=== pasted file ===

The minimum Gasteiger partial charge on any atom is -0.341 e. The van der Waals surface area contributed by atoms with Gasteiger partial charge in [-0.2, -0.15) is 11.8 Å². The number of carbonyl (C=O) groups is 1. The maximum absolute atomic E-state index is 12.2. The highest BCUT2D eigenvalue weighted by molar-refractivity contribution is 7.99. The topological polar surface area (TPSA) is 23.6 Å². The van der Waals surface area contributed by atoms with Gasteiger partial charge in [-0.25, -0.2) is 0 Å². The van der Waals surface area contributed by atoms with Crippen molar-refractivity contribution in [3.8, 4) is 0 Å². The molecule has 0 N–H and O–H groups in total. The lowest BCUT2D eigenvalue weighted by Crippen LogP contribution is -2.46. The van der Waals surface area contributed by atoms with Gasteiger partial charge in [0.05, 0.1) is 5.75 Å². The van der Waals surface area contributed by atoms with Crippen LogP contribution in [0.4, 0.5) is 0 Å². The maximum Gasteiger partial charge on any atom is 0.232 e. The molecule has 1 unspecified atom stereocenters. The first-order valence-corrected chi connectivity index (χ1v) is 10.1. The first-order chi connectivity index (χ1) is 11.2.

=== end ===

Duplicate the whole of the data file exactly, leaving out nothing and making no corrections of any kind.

The minimum Gasteiger partial charge on any atom is -0.341 e. The van der Waals surface area contributed by atoms with Gasteiger partial charge in [-0.2, -0.15) is 11.8 Å². The number of carbonyl (C=O) groups is 1. The maximum absolute atomic E-state index is 12.2. The highest BCUT2D eigenvalue weighted by molar-refractivity contribution is 7.99. The topological polar surface area (TPSA) is 23.6 Å². The van der Waals surface area contributed by atoms with Gasteiger partial charge in [-0.25, -0.2) is 0 Å². The van der Waals surface area contributed by atoms with Crippen molar-refractivity contribution in [3.8, 4) is 0 Å². The molecule has 0 N–H and O–H groups in total. The lowest BCUT2D eigenvalue weighted by Crippen LogP contribution is -2.46. The van der Waals surface area contributed by atoms with Gasteiger partial charge in [0.05, 0.1) is 5.75 Å². The van der Waals surface area contributed by atoms with Crippen LogP contribution in [0.4, 0.5) is 0 Å². The maximum Gasteiger partial charge on any atom is 0.232 e. The molecule has 1 unspecified atom stereocenters. The first-order valence-corrected chi connectivity index (χ1v) is 10.1. The first-order chi connectivity index (χ1) is 11.2.